News coverage of George was voluminous but chaotic. He was videotaped arguing with supporters outside his home while people all over the state were searching for Caylee. He had long had anger management issues and was asked to leave the house at the height of the search for the little girl. He could not always be depended on to tell the truth, either to his wife Cindy, or to the jury during his daughter's trial for capital murder.

On June 16, 2008, the day of the pool accident, could it be possible, as the defense team alleged, that George's anger took events out of control? We know after Caylee died, Casey's life and behavior changed 180 degrees. She flipped out; it was her behavior in this period that caused so many people to conclude she was guilty. Is it possible that Casey's behavior was a reaction to decisions by her father and the underlying dysfunctional Anthony family relationships? Which leads me to the single most important reason people believe she was guilty: the photographs and reports of her partying at a nightclub, just days after daughter Caylee died.

Her behavior is complicated. Casey was indeed photographed at a nightclub. Her boyfriend wanted to go there, and she wanted to be with him. He was at the time the closest thing she had to a partner with whom she could share her feelings. That explains why she was "partying." It was also determined during trial that for a young mother in a dysfunctional family, grief after the death of her child can take the forms Casey displayed.

As for the endless loop of photos of Casey in the media at the nightclub? It turns out that someone asked her to be photographed at the club, it was not her idea. Statements by friends who were with her said she seemed like someone who was there to be supportive, not to party. Pictures, as I think we all know, can be interpreted in a way that misrepresents what is actually happening in the minds of people being photographed.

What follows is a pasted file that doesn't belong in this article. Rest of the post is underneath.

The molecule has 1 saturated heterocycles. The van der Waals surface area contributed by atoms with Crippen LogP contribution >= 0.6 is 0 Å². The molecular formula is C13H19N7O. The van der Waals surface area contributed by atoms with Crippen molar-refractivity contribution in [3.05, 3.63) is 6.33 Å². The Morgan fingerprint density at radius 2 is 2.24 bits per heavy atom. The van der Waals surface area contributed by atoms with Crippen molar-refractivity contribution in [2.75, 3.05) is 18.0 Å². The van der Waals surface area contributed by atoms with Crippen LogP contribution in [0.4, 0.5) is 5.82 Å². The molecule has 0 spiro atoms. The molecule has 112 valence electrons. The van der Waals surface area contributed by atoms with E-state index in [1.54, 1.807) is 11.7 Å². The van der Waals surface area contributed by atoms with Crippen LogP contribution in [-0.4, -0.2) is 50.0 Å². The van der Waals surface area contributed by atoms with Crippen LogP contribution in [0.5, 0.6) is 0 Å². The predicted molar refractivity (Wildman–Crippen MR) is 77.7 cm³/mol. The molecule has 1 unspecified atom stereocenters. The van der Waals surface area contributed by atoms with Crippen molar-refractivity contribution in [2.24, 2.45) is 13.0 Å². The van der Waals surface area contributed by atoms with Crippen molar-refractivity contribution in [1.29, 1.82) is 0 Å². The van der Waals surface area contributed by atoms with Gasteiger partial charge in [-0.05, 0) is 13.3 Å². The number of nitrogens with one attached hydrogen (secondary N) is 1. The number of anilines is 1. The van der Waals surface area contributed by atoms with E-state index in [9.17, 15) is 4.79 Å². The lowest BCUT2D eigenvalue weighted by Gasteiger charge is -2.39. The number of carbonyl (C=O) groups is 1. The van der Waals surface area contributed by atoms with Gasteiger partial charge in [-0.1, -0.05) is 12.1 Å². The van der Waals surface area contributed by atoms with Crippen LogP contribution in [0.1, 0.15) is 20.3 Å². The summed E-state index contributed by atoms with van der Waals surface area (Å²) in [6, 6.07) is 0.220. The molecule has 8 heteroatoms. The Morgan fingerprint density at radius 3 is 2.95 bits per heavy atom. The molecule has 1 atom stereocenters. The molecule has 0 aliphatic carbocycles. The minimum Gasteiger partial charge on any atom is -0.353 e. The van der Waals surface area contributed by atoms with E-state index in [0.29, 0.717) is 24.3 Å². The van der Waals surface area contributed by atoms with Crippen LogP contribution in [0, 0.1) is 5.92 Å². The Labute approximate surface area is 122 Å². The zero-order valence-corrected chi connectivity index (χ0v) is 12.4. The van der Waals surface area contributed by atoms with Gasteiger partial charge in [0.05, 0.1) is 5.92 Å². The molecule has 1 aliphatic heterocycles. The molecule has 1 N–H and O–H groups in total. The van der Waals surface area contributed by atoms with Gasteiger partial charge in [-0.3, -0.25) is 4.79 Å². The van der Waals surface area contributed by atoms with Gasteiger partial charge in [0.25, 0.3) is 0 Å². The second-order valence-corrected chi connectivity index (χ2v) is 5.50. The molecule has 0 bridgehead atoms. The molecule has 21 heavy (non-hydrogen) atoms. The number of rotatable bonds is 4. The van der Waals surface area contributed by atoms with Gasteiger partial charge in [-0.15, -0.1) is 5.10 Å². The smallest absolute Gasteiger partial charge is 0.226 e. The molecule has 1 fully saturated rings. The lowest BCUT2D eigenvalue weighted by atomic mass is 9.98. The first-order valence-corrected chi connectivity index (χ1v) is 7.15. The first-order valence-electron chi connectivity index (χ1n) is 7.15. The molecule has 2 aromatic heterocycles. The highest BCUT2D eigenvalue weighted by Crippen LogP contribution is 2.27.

Casey kept her grief bottled up inside because her family dynamic denied her anyone to share it with. Not her father, who seemed almost eager to testify against her as she faced a capital murder conviction. Not her mother, Cindy, who had in place a long-term resistance to Casey's living at home and no desire to be reminded, daily, of the sexual abuse George had inflicted on Casey while she was a child.

So what are the most logical explanations for how Caylee died, and for her body being hidden in the woods just blocks from her home, not to be found for months afterward?

The defense stated that on the day of Caylee's death Casey and her father were home together. There may have been miscommunication about who should have been watching Caylee when the pool accident occurred. Accidental deaths from drowning are the leading cause of deaths for children in Florida.

The case I make is that when George discovered Caylee had drowned in their pool, he was afraid of the consequences and his reaction was to protect himself. Ultimately the established family dynamic ruled, with the parents on one side and Casey on the other. The defense has said that when the accidental death of Caylee occurred, George warned Casey that as a mother she would be seen as the one at fault, that it was Casey who should have been watching daughter Caylee.